Conning people out of cash is one thing, conning them out of their health and life and is an entirely different issue. As long as we continue to confuse correlation with causation, we will require legislation to protect these vulnerable individuals and it’s time the state wakes up to these dangers. It has an obligation to public safety. First do no harm.

On Drug Interactions

You wont be surprised at this point to learn that cannabis interacts and interferes with the pharmacological action of other drugs. If it walks like a duck and quacks like a duck…Which drugs are these and if it is a medically proven fact, why are warnings not adhered to CBD oils? Another questionable benefit cannabis enjoys, operating under the CAM banner of a ‘natural product’.

A total of 376 drugs are known to interact with cannabis. 354 are considered moderate, but 24 of these are listed as major or serious enough to warrant warning. These drugs are listed below and linked for additional information on each. Always inform your doctor or health care provider of any medications you are using, including natural and homeopathic products.

On Legalization

In case you’re left with the feeling that I would like to see cannabis revert to its original criminalized status, nothing could be further from the truth. I have in the past, and still occasionally, engaged in the consumption of a stress busting joint or brownie. It is a mostly harmless pursuit and possibly far less toxic than cigarette smoke and alcohol.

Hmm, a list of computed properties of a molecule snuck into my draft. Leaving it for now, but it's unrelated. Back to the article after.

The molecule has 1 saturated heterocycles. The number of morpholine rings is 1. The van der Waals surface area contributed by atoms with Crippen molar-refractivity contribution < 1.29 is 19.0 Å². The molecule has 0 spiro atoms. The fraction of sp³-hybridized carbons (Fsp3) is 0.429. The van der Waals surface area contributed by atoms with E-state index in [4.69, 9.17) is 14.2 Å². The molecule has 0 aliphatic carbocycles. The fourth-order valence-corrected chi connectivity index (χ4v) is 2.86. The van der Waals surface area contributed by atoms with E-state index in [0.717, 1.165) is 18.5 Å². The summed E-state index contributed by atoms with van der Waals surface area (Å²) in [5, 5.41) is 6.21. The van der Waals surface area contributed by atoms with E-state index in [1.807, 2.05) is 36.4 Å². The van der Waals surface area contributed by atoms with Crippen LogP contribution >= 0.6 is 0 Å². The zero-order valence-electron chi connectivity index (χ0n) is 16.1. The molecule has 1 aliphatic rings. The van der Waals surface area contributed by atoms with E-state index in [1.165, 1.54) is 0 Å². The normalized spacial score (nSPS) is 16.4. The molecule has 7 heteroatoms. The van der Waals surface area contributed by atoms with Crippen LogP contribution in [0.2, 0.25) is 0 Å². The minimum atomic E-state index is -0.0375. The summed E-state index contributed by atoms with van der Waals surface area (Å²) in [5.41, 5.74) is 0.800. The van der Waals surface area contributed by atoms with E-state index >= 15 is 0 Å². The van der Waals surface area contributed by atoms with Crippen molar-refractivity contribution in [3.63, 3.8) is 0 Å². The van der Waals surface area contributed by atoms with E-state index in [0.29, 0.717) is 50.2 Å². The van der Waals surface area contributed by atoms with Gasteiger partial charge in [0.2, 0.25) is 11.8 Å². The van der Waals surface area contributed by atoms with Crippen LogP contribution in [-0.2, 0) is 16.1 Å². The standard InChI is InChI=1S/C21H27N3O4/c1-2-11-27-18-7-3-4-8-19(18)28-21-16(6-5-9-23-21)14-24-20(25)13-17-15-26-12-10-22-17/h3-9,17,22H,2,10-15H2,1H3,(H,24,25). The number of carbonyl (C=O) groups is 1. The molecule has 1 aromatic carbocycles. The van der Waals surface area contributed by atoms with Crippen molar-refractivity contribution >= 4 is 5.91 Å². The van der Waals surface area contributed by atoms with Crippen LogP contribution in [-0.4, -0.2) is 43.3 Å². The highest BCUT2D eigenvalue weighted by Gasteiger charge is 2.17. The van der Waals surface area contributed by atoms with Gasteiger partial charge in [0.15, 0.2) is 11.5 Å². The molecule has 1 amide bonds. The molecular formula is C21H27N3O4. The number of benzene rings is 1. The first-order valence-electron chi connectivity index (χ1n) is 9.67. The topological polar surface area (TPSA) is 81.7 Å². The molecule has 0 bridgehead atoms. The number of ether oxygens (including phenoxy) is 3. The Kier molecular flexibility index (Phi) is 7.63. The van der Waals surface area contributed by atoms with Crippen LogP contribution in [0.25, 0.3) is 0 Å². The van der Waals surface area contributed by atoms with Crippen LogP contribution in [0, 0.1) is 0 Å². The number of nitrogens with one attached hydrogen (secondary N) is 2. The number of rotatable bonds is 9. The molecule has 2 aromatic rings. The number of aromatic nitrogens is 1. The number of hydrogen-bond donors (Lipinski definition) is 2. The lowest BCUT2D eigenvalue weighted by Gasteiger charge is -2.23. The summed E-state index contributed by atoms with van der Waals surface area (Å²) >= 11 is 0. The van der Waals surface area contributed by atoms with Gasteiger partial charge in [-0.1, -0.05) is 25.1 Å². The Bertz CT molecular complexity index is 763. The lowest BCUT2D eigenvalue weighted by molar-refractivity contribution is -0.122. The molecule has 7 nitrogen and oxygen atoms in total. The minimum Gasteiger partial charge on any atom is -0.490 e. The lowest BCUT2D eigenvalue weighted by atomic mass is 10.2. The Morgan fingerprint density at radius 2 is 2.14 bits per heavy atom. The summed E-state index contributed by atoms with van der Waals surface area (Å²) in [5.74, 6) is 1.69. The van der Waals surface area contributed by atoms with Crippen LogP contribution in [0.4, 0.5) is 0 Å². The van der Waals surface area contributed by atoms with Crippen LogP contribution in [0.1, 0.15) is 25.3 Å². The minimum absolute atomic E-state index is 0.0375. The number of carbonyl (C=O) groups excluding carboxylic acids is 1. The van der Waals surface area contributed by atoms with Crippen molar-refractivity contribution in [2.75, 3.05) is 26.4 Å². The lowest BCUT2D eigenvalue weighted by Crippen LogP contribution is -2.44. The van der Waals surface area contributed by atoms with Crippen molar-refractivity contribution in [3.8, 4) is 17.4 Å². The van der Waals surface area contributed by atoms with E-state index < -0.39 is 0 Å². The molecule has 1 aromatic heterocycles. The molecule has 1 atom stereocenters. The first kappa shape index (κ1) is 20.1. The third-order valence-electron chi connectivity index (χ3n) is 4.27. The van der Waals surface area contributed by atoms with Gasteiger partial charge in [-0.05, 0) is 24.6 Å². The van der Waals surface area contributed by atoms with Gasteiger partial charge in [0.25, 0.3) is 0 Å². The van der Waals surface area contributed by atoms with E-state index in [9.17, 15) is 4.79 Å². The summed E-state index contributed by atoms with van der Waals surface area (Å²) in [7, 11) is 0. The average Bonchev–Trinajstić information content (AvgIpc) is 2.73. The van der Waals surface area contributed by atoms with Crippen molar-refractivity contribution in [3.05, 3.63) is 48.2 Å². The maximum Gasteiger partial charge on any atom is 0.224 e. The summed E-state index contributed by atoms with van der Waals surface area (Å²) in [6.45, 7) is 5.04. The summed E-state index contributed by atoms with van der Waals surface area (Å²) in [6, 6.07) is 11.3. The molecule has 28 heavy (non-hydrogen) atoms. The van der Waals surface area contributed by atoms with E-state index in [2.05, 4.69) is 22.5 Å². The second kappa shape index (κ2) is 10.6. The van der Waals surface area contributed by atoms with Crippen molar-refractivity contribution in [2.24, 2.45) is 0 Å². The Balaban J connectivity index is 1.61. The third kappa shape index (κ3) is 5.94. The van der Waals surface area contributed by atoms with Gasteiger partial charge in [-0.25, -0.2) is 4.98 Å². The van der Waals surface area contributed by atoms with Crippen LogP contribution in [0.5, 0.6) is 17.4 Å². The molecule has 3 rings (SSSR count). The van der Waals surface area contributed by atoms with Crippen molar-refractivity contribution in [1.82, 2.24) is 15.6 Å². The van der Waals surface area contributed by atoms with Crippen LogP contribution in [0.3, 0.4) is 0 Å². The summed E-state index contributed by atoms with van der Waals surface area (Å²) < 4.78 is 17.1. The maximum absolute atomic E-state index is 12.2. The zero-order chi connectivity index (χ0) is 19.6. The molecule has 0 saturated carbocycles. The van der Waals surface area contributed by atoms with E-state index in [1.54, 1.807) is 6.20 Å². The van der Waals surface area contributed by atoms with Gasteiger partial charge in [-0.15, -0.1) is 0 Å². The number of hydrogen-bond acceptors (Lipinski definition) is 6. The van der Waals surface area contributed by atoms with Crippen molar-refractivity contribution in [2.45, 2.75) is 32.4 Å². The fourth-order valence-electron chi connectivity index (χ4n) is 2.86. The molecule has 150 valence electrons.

Prosecuting and incarcerating cannabis users is insanity, a waste of policing resources and hugely damaging to the lives of those affected. I am firmly in the camp of legalization, treating cannabis as we do alcohol and tobacco. Neither of the two aforementioned, however, make spurious claims as to their medicinal and curative properties and herein lies the problem.

Lets take a step back and a time out, rather than allowing the cannabis industry to dictate it’s preferred area of unsanctioned medical testing, namely on you, it’s customers. The fact that it currently manipulates existing science and relies on half truths and the misinterpretation of data to sell itself, should be proof enough of the industries bonafide’s.

Its called baffling with bullshit, and when I last checked, misrepresenting your product to the public was a criminal offense. Especially when it involved the customers health and, potentially, their life. Add to that the manipulation of vulnerable individuals to provide you with testimony to corroborate your story, and you should be looking at life.


Medika Life has provided this material for your information. It is not intended to substitute for the medical expertise and advice of your health care provider(s). We encourage you to discuss any decisions about treatment or care with your health care provider. The mention of any product, service, or therapy is not an endorsement by Medika Life

Robert Turner, Founding Editor
Robert Turner, Founding Editor
Robert is a Founder of Medika Life. He is a published author and owner of MedKoin Healthcare Solutions. He lives between the Philippines and the UK. and is an outspoken advocate for human rights. Access to basic healthcare and eradicating racial and gender bias in medicine are key motivators behind the Medika website and reflect Robert's passion for accessible medical care globally.